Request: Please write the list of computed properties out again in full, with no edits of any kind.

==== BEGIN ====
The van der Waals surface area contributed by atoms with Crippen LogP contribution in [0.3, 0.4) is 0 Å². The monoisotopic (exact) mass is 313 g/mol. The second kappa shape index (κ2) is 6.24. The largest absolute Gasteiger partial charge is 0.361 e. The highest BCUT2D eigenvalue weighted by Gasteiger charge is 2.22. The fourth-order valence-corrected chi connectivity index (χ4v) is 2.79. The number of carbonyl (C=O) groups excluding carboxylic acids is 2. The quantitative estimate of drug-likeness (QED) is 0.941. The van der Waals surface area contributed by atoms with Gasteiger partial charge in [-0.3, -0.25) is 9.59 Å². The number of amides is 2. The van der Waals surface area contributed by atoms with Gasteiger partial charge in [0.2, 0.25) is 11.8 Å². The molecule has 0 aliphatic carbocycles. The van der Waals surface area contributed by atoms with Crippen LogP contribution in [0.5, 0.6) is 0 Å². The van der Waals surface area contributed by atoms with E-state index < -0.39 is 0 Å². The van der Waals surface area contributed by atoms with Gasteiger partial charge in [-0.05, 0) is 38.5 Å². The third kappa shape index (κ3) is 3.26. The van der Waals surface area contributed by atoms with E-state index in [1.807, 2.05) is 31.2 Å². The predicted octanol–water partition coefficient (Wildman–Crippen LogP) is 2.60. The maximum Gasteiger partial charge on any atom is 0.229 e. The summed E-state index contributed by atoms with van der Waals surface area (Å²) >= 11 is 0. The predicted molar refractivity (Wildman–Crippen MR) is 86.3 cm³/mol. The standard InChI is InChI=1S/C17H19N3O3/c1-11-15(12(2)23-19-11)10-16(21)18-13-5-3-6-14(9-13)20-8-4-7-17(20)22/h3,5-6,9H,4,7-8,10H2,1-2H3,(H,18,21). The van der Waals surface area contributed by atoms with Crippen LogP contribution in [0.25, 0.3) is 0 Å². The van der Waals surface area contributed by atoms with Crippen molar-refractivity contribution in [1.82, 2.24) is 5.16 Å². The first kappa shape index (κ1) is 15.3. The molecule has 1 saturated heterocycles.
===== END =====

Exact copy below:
The van der Waals surface area contributed by atoms with Crippen LogP contribution in [0.3, 0.4) is 0 Å². The monoisotopic (exact) mass is 313 g/mol. The second kappa shape index (κ2) is 6.24. The largest absolute Gasteiger partial charge is 0.361 e. The highest BCUT2D eigenvalue weighted by Gasteiger charge is 2.22. The fourth-order valence-corrected chi connectivity index (χ4v) is 2.79. The number of carbonyl (C=O) groups excluding carboxylic acids is 2. The quantitative estimate of drug-likeness (QED) is 0.941. The van der Waals surface area contributed by atoms with Gasteiger partial charge in [-0.3, -0.25) is 9.59 Å². The number of amides is 2. The van der Waals surface area contributed by atoms with Gasteiger partial charge in [0.2, 0.25) is 11.8 Å². The molecule has 0 aliphatic carbocycles. The van der Waals surface area contributed by atoms with Crippen LogP contribution in [0.5, 0.6) is 0 Å². The van der Waals surface area contributed by atoms with E-state index < -0.39 is 0 Å². The van der Waals surface area contributed by atoms with Gasteiger partial charge in [-0.05, 0) is 38.5 Å². The third kappa shape index (κ3) is 3.26. The van der Waals surface area contributed by atoms with E-state index in [1.807, 2.05) is 31.2 Å². The predicted octanol–water partition coefficient (Wildman–Crippen LogP) is 2.60. The maximum Gasteiger partial charge on any atom is 0.229 e. The summed E-state index contributed by atoms with van der Waals surface area (Å²) >= 11 is 0. The predicted molar refractivity (Wildman–Crippen MR) is 86.3 cm³/mol. The standard InChI is InChI=1S/C17H19N3O3/c1-11-15(12(2)23-19-11)10-16(21)18-13-5-3-6-14(9-13)20-8-4-7-17(20)22/h3,5-6,9H,4,7-8,10H2,1-2H3,(H,18,21). The van der Waals surface area contributed by atoms with Crippen LogP contribution in [0.25, 0.3) is 0 Å². The van der Waals surface area contributed by atoms with Crippen molar-refractivity contribution in [1.82, 2.24) is 5.16 Å². The first kappa shape index (κ1) is 15.3. The molecule has 1 saturated heterocycles.